Student comes out as ‘non-binary’ at Obama event in London

Maria Munir urges U.S. President Barack Obama to do more for the LGBT trans-sexual community saying she was doing something "crazy" and coming out to him as a non-binary person, during a town hall meeting at Lindley Hall, the Royal Horticultural Society, in London, Saturday, April 23, 2016.   Obama held the town hall-style event in London taking questions on diverse subjects from the predominantly young people in the audience.

Maria Munir urges U.S. President Barack Obama to do more for the LGBT trans-sexual community saying she was doing something "crazy" and coming out to him as a non-binary person, during a town hall meeting at Lindley Hall, the Royal Horticultural Society, in London, Saturday, April 23, 2016. Obama held the town hall-style event in London taking questions on diverse subjects from the predominantly young people in the audience. (AP Photo/Matt Dunham)

LONDON (AP) — A student who came out as “non-binary” in an emotional address to Barack Obama about transgender issues is being praised by the president for her bravery.

Maria Munir, a 20-year-old student at the University of York in northern England, stood up at a town hall meeting with Obama in London on Saturday and said she was about to “do something terrifying, which is I’m coming out to you as a non-binary person.”

She then went on to urge the British and American governments to “take us seriously as transgender people.”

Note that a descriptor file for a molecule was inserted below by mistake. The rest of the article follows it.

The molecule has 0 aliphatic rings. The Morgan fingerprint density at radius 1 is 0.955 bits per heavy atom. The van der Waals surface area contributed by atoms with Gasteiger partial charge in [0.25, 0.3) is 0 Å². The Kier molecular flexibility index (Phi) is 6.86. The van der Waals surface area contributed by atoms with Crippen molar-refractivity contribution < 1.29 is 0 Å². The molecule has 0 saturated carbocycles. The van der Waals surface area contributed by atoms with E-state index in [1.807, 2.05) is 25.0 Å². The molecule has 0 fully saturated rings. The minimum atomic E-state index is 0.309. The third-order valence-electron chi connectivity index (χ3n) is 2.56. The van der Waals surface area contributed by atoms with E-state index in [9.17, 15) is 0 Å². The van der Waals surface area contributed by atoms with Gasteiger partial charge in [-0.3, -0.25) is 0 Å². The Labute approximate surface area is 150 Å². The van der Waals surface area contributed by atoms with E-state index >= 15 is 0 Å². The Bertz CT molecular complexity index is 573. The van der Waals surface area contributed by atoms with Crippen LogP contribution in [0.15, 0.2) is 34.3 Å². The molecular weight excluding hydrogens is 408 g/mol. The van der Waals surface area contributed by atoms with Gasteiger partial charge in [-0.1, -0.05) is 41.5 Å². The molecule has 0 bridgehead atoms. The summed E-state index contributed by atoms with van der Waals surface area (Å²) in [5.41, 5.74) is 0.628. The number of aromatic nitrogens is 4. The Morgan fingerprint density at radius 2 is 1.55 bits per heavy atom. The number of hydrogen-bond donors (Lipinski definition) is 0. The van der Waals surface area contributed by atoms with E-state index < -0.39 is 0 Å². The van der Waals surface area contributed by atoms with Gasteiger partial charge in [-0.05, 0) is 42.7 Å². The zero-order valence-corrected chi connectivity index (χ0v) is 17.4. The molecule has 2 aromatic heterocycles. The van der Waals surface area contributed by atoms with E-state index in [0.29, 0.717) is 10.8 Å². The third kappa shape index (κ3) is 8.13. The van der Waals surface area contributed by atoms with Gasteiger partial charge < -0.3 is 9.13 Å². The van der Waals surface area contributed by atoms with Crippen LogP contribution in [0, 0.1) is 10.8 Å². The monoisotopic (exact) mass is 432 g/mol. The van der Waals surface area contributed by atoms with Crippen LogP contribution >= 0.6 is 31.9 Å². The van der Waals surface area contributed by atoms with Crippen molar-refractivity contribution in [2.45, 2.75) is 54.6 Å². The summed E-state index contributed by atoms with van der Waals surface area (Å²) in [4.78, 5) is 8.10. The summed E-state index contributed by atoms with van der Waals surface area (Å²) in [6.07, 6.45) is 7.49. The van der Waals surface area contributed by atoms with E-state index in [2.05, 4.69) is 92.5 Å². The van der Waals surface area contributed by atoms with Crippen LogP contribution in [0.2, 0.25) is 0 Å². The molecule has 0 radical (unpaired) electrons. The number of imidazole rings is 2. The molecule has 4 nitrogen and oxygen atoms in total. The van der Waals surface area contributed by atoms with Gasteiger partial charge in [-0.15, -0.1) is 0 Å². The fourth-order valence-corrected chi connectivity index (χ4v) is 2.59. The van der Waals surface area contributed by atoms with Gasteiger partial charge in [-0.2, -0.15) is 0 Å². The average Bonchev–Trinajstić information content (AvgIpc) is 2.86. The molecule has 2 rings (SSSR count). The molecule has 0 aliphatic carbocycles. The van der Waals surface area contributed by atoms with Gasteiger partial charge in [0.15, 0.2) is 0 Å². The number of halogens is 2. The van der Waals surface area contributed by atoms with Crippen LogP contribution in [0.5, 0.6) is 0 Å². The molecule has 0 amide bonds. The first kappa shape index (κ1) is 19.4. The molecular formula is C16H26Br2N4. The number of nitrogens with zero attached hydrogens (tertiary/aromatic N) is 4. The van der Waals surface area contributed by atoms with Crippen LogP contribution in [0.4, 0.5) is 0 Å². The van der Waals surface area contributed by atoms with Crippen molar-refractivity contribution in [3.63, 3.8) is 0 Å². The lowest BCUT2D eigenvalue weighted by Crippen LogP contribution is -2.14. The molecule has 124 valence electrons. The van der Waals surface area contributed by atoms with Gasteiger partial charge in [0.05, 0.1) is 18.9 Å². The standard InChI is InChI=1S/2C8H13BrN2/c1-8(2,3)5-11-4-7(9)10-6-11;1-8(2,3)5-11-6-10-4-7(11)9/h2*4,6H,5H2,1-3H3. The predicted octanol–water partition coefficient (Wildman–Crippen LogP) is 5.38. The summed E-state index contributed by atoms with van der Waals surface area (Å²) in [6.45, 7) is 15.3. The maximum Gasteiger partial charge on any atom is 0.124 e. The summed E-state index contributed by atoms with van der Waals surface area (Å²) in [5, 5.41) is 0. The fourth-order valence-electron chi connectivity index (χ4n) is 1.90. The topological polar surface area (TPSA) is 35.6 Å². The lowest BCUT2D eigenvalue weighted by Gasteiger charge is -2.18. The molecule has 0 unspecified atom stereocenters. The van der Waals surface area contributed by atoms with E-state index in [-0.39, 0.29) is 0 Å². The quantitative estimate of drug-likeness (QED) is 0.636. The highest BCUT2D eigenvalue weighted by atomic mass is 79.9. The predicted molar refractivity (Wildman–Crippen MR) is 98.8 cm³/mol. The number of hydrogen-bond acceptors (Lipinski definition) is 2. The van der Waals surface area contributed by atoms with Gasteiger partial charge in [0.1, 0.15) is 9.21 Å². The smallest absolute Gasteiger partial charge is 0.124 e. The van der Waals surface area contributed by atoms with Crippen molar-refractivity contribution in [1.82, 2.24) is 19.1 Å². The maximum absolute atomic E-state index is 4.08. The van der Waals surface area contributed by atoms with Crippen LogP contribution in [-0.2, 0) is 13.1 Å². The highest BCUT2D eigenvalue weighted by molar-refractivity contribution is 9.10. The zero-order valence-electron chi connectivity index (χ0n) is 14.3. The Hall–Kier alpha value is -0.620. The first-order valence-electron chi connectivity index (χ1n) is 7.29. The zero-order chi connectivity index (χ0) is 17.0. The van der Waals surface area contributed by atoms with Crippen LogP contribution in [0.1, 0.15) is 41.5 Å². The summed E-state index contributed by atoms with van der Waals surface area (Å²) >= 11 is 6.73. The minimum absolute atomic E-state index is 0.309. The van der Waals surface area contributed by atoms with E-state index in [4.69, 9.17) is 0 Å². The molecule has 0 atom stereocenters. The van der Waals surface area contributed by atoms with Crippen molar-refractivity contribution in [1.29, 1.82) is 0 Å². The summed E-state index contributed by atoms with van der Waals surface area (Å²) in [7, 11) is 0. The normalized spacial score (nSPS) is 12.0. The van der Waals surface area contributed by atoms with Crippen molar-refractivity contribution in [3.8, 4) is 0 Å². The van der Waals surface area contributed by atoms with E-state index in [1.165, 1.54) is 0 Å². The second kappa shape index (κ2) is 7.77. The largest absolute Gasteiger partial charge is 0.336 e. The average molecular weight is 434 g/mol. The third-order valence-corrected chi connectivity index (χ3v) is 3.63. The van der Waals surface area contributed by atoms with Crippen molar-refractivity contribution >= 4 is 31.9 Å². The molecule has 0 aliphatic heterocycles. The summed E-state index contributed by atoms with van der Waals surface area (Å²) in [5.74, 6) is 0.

Non-binary is a term used by people who don’t identify exclusively as either male or female.

Obama said he was “incredibly proud” of Munir for speaking out and encouraged her to “keep pushing” for rights for lesbian, gay, bisexual and transgender people.

However, the president said he can’t do much about a North Carolina law that requires transgender people to use public bathrooms conforming to the sex on their birth certificates and restricts protections for LGBT people.

Obama said he can’t overturn state laws, and the current Congress is unlikely to prohibit states from taking such action. But he said his administration is doing what it can administratively and social attitudes are changing quickly.

After the event, Munir said the experience had given her the confidence to “change the world.”

“I cannot describe the amount of nerves and excitement I felt at exactly the same time. I started to feel the tears well up,” she said. “For me, aged 20, to be sat in front of the President of the United States, the leader of the free world, and to be able to pitch to him social action that I believe he can have a real influence on is something I will never be able to describe.”

© 2016, Associated Press, All Rights Reserved.
This material may not be published, broadcast, rewritten, or redistributed.

This Story Filed Under

Comments